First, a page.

13 Track, LP (2011, Sacred Bones)
Related: Slug Guts.
It doesn't get much more Slug Guts than the song 'Hangin' in the Pisser'. I'm not exactly sure what it is they are doing in there but it's sure to be no good. Moths smashing into fluorescent lights, crude graffiti, yellow urinal cakes, a wiry guitar line and a guttural baritone that the notorious Brisbane band have become known for.
This follow up to 2009's hotly debated Down on the Meat is a slightly different affair. Sure it's got dark and gloomy low groove bass and a feel of clammy perspiration but whereas the debut was recorded after only four months of the band forming 'Howlin' Gang' is a more assured release. It's also got a lot more apostrophes.
To be honest I never really got the whole psychobilly goth/swamp blues comparison they were lumped with after the first album. To me they were a punk band. One that played in a darker direction and took awkward press and album cover photos. They were young punks from Brisbane with upturned collars and lips trying to make a point in provoking the cool kids of Sydney and Melbourne. They got hated on because many thought they were derivative of the Birthday Party, King Snake Roost and early Scientists. That may be so, but they also toured Japan and the US, while your housemates’ band just got back from two shitty shows in Adelaide.
Recorded in a railway carriage on the outskirts of Ipswich, Howlin' Gang is a record that comes out swinging with attitude from the beginning. The bass line on the opening 'Howlin' is ominous, the musical equivalent of the film villain putting on rubber gloves as the basement door slowly closes. Not sure what 'Praggin' the Cowboy' is about. Maybe that's a good thing.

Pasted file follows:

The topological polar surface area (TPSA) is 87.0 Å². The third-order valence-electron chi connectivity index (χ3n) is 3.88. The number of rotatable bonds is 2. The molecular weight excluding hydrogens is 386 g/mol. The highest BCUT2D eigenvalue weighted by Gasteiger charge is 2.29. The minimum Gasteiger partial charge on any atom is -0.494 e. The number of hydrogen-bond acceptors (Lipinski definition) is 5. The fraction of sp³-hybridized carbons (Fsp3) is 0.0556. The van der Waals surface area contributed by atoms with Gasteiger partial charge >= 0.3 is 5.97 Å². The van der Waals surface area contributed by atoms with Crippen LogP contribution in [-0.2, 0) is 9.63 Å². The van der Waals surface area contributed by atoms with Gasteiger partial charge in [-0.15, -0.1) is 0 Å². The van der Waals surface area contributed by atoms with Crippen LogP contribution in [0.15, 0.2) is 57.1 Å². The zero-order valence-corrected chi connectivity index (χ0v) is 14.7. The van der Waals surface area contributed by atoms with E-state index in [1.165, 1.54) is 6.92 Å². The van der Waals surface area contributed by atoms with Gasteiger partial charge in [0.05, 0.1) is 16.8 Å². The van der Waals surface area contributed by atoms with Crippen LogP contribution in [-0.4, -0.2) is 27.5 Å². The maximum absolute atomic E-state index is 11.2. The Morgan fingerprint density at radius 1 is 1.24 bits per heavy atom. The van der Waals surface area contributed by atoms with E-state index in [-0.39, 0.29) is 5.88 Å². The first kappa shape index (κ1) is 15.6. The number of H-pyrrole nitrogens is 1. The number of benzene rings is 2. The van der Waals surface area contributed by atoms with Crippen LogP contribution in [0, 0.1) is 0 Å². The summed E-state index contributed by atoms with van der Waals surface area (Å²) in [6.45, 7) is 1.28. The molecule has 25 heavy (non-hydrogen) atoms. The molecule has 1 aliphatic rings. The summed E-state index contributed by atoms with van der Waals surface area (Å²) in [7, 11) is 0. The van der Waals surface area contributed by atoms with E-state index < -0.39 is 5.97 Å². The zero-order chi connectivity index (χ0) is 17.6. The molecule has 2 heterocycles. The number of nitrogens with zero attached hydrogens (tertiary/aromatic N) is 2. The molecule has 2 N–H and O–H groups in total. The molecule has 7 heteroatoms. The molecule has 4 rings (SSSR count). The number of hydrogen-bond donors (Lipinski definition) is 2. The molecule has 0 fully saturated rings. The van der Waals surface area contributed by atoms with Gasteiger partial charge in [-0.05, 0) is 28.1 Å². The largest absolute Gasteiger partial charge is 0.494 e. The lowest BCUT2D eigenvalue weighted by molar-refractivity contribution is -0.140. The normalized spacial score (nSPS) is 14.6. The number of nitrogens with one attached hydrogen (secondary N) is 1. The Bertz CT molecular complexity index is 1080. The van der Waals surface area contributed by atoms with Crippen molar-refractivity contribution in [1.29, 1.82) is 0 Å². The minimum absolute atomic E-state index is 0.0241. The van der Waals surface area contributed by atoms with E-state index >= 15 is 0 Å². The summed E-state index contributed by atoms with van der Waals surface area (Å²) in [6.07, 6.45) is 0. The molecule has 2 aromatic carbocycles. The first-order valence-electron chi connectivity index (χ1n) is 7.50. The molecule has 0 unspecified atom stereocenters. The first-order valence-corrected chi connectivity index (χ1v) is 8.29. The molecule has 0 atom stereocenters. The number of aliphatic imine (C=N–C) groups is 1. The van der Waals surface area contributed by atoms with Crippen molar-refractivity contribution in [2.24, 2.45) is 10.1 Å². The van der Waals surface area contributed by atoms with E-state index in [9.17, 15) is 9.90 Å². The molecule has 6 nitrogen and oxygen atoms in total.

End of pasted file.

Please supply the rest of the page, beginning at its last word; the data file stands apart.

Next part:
'Spring Hill Lair' is obviously a play on the album Spring Hill Fair by fellow Brisbanite's The Go-Betweens. At first you'd think that Slug Guts are everything that The Go-Betweens are not, the antithesis even. However, listening to the menacing, spoken-word 'River of Money' from Spring Hill Fair, you realise that early Go-Betweens and Slugs Guts have more in common then you think.
'Down in the Mornin' Sun' is complimented with vocals from Sarah Spencer (Blank Realm) and Michelle Brown and Helena Papageorgiou (both of Brisbane band Feathers). “Tender” is not a word usually associated with Slug Guts but it's the only way to describe the closing ‘Angie’, a slow-burning duet with Circle Pit's Angie Bermuda. It’s one of the album’s biggest surprises and best tracks.
by Tim Scott